Mankad and the CAA

A shitty analogy of the current CAA debate is the mankad in cricket. It’s not against the rules, but against the spirit of the game.

Mankading, named after Vinoo Mankad for doing it a couple of times, is the dismissal of an unsuspecting out-of-crease batsman by the bowler during his run up. It is considered rude, and not very sportsman-like because it is a cheap way to get someone out. Non-strikers often go out-of-crease while the ball is being delivered, to get an edge at running towards the other end. Almost every batsman does that.

It is also considered rude because the bowler goes out of his way to dismiss the batsman, breaking his run-up. A bowler is supposed to bowl once he starts his run and can get warned if he does not deliver the ball for whatever reason.

Mankading might be an ethically gray thing to do, however you cannot remove the rule to knock a batsman out if he’s out-of-crease. That is the only deterrent for the batsman to not go out-of-crease. If you remove the rule, what stops him from going all the way out to the striker end before the ball is even bowled?

And anyway, a rule is a rule. Desperate times call for desperate measures to get a wicket for the team. And the batsman is usually warned for being out-of-crease by the bowler or the umpire before a mankading takes place.

Citizenship Amendment Act is a topic of controversy right now because it uses religion as a criteria to decide which fleeing immigrant from neighbouring countries can become a Citizen of India. The Indian Constitution grants every citizen some fundamental rights, which includes the Right to freedom of religion. But it says nothing about which outsider gets to become a Citizen.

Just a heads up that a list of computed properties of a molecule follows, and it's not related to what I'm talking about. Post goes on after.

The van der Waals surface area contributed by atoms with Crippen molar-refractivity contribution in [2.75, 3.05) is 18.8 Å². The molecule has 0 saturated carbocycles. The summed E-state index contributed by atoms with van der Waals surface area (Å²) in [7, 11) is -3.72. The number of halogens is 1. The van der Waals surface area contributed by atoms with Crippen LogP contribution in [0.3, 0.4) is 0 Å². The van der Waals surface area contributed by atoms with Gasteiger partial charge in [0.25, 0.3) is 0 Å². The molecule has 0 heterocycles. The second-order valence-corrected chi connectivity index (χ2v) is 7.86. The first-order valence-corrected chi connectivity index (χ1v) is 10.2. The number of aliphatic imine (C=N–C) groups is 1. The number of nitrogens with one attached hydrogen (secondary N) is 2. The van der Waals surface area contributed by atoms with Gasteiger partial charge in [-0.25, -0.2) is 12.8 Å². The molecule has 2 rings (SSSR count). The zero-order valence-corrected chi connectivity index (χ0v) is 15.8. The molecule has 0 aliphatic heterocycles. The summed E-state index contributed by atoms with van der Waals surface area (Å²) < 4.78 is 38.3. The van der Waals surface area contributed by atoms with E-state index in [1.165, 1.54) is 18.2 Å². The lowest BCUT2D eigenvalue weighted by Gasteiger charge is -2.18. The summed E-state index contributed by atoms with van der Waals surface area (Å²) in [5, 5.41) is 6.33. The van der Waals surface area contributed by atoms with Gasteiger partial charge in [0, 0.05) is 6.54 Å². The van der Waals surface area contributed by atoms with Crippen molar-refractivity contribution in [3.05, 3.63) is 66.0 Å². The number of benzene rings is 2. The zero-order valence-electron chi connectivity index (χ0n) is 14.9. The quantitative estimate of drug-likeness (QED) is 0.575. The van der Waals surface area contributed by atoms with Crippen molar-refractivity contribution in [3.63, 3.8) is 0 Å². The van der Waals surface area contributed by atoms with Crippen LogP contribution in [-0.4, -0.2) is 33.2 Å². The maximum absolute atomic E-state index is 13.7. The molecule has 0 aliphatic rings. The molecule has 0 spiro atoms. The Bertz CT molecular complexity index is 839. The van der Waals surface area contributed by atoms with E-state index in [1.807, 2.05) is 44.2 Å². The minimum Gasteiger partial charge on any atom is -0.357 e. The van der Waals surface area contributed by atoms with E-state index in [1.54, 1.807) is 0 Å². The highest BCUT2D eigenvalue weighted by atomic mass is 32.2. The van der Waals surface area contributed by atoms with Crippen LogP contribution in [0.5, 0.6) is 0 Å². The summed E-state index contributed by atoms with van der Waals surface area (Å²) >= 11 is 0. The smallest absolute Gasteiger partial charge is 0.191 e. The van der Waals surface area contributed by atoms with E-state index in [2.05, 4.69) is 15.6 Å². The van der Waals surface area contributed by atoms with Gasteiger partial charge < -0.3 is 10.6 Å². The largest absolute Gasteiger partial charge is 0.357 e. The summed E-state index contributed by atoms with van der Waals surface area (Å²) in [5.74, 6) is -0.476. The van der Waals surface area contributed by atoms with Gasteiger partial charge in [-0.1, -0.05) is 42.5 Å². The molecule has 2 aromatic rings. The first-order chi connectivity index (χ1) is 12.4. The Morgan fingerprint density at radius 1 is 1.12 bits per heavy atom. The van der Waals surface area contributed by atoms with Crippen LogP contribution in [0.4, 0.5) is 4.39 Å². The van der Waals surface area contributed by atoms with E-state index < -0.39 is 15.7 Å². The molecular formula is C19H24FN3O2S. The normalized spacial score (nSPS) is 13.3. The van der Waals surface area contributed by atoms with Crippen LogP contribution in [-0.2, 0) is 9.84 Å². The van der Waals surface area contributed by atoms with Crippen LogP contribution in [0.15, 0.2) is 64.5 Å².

A common argument is made that CAA is against the spirit of the law, similar to mankading. That it is a cheap critieria to decide who gets in. Even though it is perfectly legal to have a religious criteria, much like it is perfectly legal to Mankad, even if rude.

A counter argument to it is that not having any criteria, allowing anybody claiming persecution the right to become a citizen, would be foolish.

But like a bowler is meant to bowl, a government is meant to govern, to ensure national integrity and development. Why go out of the way to introduce a controversial act?

On the contrary, desperate times call for a desperate measure – and it is not breaking any rules. Certainly there are better ways to design asylum for persecuted immigrants, like there are better ways to get a wicket. But we’ve got what we’ve got.

And one cannot dismiss that the other ‘team’ has gone out-of-line despite warnings. This Act is a symbolic deterrent in a sense. Ah, the analogy has gotten hairy thin now, nonetheless the point still holds.

One can hotly debate about both these issues for hours and conclude nothing. But the stakes are very high in real life. No matter which side has the ethical higher ground, it would definitely be in the spirit of sport to have a civil debate – and very rude to demonize, or worse, kill each other (:

Disclaimer: CAA paired with NRC in its current form is a different ballgame though. The loosely defined criteria for proving identity may lead to existing citizens stripped off their rights, while giving the executive-wing too much leeway. But for the sake of discussion I’ve stuck to only CAA in this post.